DRM+ Trial in the UK

For the first time, the technical capability of the DRM+ digital radio system in FM band II is going to be tested in the UK. The four month long trial, organised by the DRM Consortium and its partners, will take place in the Edinburgh area of Scotland from February 2011.

The DRM+ transmission will operate into an existing antenna that is shared with two FM services via a combiner. Those services cover more than 500,000 people in urban, suburban and rural terrain. It will be a closed technical trial with no direct involvement from the public.


The purpose of the trial is to measure the coverage of DRM+ operating in various transmission modes (lower capacity, higher ruggedness; higher capacity, lower ruggedness). There will also be a comparison of the coverage of FM and DRM+ in terms of transmitter power. Other objectives include being able to assess the impact of DRM+ on FM and vice-versa; demonstrate the performance of DRM+ in a range of environments, for example, urban, suburban, rural, etc., and therefore provide an analysis of performance against the challenges of these environments. The pattern of the antenna will also be measured, in order to correlate performance in different directions with the expected performance. The trial is also expected to provide suitable measurement data to international regulatory bodies, such as CEPT and ITU.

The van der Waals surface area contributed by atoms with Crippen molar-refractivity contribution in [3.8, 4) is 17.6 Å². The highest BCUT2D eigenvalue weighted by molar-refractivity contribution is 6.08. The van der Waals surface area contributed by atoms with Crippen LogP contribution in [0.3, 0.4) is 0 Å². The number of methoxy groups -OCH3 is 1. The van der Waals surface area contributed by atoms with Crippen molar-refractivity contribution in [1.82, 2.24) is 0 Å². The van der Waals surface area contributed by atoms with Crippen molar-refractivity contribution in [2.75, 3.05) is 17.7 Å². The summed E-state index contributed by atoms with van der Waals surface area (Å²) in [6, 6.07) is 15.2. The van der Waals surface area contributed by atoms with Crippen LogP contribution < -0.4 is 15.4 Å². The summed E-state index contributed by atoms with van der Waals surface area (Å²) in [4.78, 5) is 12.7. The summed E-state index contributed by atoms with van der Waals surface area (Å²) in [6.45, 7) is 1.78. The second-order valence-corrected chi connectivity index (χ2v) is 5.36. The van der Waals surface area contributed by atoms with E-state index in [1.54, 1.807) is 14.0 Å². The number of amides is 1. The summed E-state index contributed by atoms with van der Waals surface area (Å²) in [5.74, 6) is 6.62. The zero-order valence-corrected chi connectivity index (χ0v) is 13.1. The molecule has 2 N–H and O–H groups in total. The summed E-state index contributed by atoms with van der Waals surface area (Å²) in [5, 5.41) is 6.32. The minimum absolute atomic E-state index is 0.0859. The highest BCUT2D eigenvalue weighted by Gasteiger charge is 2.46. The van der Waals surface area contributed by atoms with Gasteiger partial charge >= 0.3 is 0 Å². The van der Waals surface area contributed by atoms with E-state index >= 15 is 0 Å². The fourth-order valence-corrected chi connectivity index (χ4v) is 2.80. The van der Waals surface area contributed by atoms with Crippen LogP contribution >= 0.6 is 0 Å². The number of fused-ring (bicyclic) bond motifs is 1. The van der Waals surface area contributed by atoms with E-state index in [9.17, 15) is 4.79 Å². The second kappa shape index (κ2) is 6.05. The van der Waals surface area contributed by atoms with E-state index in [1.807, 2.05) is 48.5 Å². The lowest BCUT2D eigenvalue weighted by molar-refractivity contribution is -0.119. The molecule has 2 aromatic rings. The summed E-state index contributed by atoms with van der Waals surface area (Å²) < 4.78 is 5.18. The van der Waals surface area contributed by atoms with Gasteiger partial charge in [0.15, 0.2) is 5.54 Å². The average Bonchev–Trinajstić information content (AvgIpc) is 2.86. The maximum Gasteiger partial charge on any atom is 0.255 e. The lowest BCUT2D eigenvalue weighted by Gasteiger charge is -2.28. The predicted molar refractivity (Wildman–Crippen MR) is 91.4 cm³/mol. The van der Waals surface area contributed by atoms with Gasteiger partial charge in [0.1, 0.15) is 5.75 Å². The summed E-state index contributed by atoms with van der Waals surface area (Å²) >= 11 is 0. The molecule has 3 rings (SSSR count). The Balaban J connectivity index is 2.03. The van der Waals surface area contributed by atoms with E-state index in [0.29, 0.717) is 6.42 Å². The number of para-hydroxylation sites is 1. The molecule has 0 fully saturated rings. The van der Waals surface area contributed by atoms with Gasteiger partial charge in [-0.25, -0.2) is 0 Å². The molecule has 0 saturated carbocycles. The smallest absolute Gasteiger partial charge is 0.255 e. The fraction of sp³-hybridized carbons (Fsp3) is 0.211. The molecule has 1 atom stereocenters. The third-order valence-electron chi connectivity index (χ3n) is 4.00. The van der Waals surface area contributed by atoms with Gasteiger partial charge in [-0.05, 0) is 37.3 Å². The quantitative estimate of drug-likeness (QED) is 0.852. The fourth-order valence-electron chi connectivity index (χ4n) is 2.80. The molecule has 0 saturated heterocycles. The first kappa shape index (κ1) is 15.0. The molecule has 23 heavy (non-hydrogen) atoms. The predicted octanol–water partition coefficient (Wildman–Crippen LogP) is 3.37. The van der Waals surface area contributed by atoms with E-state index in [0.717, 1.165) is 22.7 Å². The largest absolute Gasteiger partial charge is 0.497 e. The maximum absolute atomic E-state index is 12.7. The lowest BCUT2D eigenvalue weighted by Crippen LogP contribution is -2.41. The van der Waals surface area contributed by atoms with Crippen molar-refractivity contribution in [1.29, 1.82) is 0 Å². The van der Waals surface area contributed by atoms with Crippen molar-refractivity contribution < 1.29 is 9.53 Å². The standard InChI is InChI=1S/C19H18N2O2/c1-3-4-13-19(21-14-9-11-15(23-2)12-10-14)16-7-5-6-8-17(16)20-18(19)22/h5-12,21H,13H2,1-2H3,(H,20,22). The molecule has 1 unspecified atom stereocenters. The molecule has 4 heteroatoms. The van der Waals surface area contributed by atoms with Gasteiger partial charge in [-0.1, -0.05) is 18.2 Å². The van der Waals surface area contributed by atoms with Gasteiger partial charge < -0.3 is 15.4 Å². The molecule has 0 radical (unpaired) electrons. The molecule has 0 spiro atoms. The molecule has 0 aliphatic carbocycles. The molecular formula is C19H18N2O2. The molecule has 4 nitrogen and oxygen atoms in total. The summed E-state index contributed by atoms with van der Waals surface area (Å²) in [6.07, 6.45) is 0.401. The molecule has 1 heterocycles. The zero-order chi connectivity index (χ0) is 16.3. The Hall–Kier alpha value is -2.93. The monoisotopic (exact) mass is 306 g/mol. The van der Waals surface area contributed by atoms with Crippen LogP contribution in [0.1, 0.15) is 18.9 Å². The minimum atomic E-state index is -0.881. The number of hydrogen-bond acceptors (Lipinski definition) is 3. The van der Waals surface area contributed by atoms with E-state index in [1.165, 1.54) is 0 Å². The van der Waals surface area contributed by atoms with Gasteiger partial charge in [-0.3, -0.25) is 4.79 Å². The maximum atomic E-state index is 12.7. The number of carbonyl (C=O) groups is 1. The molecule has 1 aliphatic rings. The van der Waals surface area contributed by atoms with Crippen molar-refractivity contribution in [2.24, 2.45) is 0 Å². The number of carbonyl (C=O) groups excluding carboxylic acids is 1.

The trial transmissions will carry audio material consisting of both program and test sequences. At least two modes will be tested to allow planning parameters to be determined for different scenarios.

Digital radio provides many features to allow user-friendly, high quality radio to be broadcast, including use of station names rather than frequencies, consistent digital audio, additional text and visualisation, an EPG, alternaten service signalling, and automatic service following to DRM, DAB, FM and AM services.


DRM Chairperson Ruxandra Obreja says: “After recent trials in Sri Lanka, Germany, Italy and Brazil this will give us a chance to test the DRM standard in its DRM+ extension to an extent never done before in a complex and challenging environment. We hope that by the early summer we will have accumulated additional data on the robustness and flexibility of DRM+”